If you were going to construct an NFL, team. Isiah Robertson and Larry Gordon might well be the outside linebackers; Cody Jones certainly would be a fine defensive lineman and Gary Fencik, Mike Williams and Dave Elmendorf splendid defensive backs.

On offense, how could you turn down runners Delvin Williams and Wayne Morris? Or y as the wide receivers?How about Johnny Rodgers as a kick returner? And Steve Pisarkiewicz as a young quarterback with fine potential?

George Allen did not exactly turn them down. What the Redskin coach did was make it possible for them to be of enormous value to other NFL teams. Their common thread is being once-anonymous draft choices Allen traded during his seven years in Washington.

As near as can be determined, Allen has swapped 62 draft choices that other teams have converted into live bodies. Most have been such as Art Meadowcraft. Buzzy Lewis and Mike Zikas, probably solid citizens but hardly timber from which to construct NFL titans, or even Titans, you AFL diehards.

Nearly one of every five draft choices Allen has peddled from Washington has become a useful player, however.In fact, most are starters. And a few - the Rams' Robertson, the 49ers' Williams and the Colts' Doughty - would enhance many All-Pro teams.

Just last week, for instance. Wayne Morris of the Cardinals and Williams were fourth and fifth in rushing in the National Conference. The Chargers' Rodgers was sixth in the American Conference in punt returns and another seemingly harmless draft pick, now cornerback Lee Nelson of the Cards, has four interceptions.

Some might insist this perfectly illustrates the long-term folly of the Gospel According to George Allen, that one cannot continuously trade away the foundation of a franchise for lots of elderly patches. And two NFL executives did get a long laugh out of the results of this research.

However, those very executives have not made the playoffs lately. Allen's teams have been there five of the last six years. And weak as they seem in relation to at least six teams at the moment, the Redskins still have a chance again this season.

What all this proves is that nobody gets anything for nothing in the NFL trade mart, that Allen might have you believe he has slickered his peers time and again but anyone with the time and inclination knows otherwise.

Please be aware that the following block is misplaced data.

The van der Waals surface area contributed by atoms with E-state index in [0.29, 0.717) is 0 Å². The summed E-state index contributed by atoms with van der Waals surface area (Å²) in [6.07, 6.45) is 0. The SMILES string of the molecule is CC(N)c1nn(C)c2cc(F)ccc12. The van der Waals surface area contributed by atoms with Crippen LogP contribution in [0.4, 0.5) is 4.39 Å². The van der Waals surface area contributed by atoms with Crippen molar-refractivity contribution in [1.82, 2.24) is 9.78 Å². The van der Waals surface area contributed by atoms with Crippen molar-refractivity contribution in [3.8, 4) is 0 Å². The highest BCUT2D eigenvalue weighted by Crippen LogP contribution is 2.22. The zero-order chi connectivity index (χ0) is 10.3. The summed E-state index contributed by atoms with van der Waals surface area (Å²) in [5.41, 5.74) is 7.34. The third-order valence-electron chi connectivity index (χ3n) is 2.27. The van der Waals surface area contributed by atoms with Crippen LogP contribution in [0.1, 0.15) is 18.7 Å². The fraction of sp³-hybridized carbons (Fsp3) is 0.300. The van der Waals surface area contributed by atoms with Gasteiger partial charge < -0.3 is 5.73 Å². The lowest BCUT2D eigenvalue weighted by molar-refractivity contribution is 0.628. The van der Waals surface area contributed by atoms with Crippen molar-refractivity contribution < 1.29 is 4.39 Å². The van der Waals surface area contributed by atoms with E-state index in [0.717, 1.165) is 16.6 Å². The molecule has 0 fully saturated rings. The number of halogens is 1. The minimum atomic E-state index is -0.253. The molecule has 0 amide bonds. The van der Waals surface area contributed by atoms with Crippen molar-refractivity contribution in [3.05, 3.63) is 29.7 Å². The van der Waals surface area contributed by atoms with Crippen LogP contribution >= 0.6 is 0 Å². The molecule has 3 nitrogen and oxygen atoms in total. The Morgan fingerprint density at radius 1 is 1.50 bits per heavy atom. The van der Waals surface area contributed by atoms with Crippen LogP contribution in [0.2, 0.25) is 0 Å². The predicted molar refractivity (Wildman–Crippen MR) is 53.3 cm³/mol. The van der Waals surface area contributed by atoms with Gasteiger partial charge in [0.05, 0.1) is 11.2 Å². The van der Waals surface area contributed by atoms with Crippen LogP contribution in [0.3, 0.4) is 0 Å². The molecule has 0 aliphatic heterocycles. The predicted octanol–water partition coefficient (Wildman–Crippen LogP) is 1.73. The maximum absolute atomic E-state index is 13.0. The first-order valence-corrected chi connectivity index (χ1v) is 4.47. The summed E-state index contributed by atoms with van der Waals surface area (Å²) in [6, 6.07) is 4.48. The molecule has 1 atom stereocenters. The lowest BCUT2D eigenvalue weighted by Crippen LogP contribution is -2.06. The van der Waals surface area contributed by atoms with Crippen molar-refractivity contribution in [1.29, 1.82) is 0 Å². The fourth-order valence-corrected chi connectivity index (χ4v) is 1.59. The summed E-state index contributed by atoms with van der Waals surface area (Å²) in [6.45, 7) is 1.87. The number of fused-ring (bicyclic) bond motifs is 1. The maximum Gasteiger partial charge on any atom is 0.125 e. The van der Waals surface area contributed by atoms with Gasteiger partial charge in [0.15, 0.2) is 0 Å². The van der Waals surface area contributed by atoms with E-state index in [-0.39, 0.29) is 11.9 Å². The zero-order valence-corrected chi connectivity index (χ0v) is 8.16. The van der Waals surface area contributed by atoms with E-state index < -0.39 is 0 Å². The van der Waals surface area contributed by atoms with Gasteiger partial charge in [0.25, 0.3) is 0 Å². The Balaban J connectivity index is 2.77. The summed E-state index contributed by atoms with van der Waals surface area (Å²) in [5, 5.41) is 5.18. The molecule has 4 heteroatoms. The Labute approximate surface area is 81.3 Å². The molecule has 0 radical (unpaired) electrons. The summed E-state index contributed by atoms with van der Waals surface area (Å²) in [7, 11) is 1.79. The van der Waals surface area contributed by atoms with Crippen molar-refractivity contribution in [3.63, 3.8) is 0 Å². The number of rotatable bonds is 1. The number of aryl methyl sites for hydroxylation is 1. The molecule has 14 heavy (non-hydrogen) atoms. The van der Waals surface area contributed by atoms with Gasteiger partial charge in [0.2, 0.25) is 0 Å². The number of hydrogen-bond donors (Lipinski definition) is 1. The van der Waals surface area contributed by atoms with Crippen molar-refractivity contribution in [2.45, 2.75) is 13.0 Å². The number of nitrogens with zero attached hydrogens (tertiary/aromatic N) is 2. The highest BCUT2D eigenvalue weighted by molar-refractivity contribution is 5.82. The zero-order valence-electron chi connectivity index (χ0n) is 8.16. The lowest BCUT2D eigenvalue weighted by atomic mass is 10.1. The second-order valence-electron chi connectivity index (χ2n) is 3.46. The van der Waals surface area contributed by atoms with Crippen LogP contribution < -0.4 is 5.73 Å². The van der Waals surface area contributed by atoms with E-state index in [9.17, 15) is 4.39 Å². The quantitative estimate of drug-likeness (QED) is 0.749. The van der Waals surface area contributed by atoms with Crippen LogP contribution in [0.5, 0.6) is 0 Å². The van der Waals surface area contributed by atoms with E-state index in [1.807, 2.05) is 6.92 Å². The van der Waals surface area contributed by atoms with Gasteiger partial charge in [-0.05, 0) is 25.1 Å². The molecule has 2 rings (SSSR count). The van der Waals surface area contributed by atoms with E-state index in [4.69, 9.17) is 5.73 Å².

Allen formed the foundation of his defense in a 1971 trade with the Rams that brought diron Talbert. Jack Pardee and Myron Pottios. Two of those traded draft choices because Robertson and safety Elmendorf.

Allen made a seemingly tame deal with the Cards, getting Fred Sturt and Jimmie Jones for a fifth-round draft pick in 1976. That pick became Wayne Morris. Also in '76, the Lions got Hill with the pick from San Diego the Redskins gave up for Duane Thomas.

Cornerback Williams was chosen on the first

Rodgers was chosen on the first round of the 1973 draft, with a choice San Diego got through Baltimore in the Roy Jefferson trade. The Colts used the other choice in that trade. The Colts used the other choice in that trade for Doughty. In 1974 the 49ers drafted Williams with a second round choice from the Redskins obtained in a trade for Rosey Taylor.

Still, the Rams seem to have benefited most from trades with Allen. In addition to Robertson and Elmendorf, they got Waddy and Cody Jones with draft picks from the Redskins. In truth, draftees acquired from the Packers, Redskins and much of the Ram team was developed with Eagles.

In addition to their deals with two Redskins - the Rams used first-round draft picks from the Eagles - for Roman Gabriel - for runner John Cappelletti and guard Dennis Harrah.

From Green Bay in exchange for quarterback John Hadl, the Rams drafted defensive lineman Mike Fanning and used another first-round pick to give Detroit for wide receiver Ron Jessie. Also, they chose cornerbacks Monte Jackson and Pat Thomas and rookie saftety Nolan Cromwell.

"We call that our Lawrence Welk deal," said the Packers' publicist Chuck Lane, "You know, a one and a two, and a one and a two and a three."

Allen has won his share of victories over rival traders, of course. His best was getting Billy Kilmer from the Saints in 1971 for draft choices that became center Wimpy Winther and defensive back James Elder.

Second best was the Ron McDole trade with Buffalo. It is not certain what Allen surrendered for that wonderfully durable end. He has given the Bills six draft choices over the years, though, and none of the players selected is still in the league.

Allen was the biggest loser in the Thomas deal, although with payment for Dave Butz and others still due the worst may be yet to come.